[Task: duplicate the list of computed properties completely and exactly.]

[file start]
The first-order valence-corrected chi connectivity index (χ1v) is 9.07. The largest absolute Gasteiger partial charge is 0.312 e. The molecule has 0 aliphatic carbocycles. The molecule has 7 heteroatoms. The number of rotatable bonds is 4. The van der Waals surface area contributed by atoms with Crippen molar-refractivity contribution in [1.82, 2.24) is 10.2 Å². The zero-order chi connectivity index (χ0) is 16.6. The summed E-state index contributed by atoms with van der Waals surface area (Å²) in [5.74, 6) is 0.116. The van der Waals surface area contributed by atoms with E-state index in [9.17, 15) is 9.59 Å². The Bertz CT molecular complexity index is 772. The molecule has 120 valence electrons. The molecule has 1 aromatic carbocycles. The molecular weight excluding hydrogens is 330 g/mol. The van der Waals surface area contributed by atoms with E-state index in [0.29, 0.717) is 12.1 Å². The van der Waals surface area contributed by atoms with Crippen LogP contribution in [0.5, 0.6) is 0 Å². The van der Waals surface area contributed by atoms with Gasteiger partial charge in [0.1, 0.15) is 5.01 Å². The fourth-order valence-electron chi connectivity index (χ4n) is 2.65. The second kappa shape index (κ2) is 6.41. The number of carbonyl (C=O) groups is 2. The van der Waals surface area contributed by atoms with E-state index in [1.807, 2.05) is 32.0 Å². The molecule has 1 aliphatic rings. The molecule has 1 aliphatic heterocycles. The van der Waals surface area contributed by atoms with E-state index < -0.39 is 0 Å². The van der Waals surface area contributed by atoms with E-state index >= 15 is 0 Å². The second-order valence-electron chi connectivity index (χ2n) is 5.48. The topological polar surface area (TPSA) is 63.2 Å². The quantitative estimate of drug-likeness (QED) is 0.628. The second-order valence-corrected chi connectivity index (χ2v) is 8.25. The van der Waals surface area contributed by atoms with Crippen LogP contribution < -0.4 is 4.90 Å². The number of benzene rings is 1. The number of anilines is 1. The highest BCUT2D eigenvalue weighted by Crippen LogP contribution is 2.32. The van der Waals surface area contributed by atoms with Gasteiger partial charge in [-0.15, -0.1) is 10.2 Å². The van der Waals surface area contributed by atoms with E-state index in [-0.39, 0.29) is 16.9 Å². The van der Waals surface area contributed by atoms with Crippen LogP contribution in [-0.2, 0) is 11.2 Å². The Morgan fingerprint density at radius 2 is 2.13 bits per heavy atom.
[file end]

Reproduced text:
The first-order valence-corrected chi connectivity index (χ1v) is 9.07. The largest absolute Gasteiger partial charge is 0.312 e. The molecule has 0 aliphatic carbocycles. The molecule has 7 heteroatoms. The number of rotatable bonds is 4. The van der Waals surface area contributed by atoms with Crippen molar-refractivity contribution in [1.82, 2.24) is 10.2 Å². The zero-order chi connectivity index (χ0) is 16.6. The summed E-state index contributed by atoms with van der Waals surface area (Å²) in [5.74, 6) is 0.116. The van der Waals surface area contributed by atoms with E-state index in [9.17, 15) is 9.59 Å². The Bertz CT molecular complexity index is 772. The molecule has 120 valence electrons. The molecule has 1 aromatic carbocycles. The molecular weight excluding hydrogens is 330 g/mol. The van der Waals surface area contributed by atoms with E-state index in [0.29, 0.717) is 12.1 Å². The van der Waals surface area contributed by atoms with Crippen LogP contribution in [0.5, 0.6) is 0 Å². The van der Waals surface area contributed by atoms with Gasteiger partial charge in [0.1, 0.15) is 5.01 Å². The fourth-order valence-electron chi connectivity index (χ4n) is 2.65. The second kappa shape index (κ2) is 6.41. The number of carbonyl (C=O) groups is 2. The van der Waals surface area contributed by atoms with E-state index in [1.807, 2.05) is 32.0 Å². The molecule has 1 aliphatic rings. The molecule has 1 aliphatic heterocycles. The van der Waals surface area contributed by atoms with E-state index < -0.39 is 0 Å². The van der Waals surface area contributed by atoms with E-state index >= 15 is 0 Å². The second-order valence-electron chi connectivity index (χ2n) is 5.48. The topological polar surface area (TPSA) is 63.2 Å². The quantitative estimate of drug-likeness (QED) is 0.628. The second-order valence-corrected chi connectivity index (χ2v) is 8.25. The van der Waals surface area contributed by atoms with Crippen LogP contribution < -0.4 is 4.90 Å². The number of benzene rings is 1. The number of anilines is 1. The highest BCUT2D eigenvalue weighted by Crippen LogP contribution is 2.32. The van der Waals surface area contributed by atoms with Gasteiger partial charge in [-0.15, -0.1) is 10.2 Å². The van der Waals surface area contributed by atoms with E-state index in [-0.39, 0.29) is 16.9 Å². The van der Waals surface area contributed by atoms with Crippen LogP contribution in [-0.2, 0) is 11.2 Å². The Morgan fingerprint density at radius 2 is 2.13 bits per heavy atom.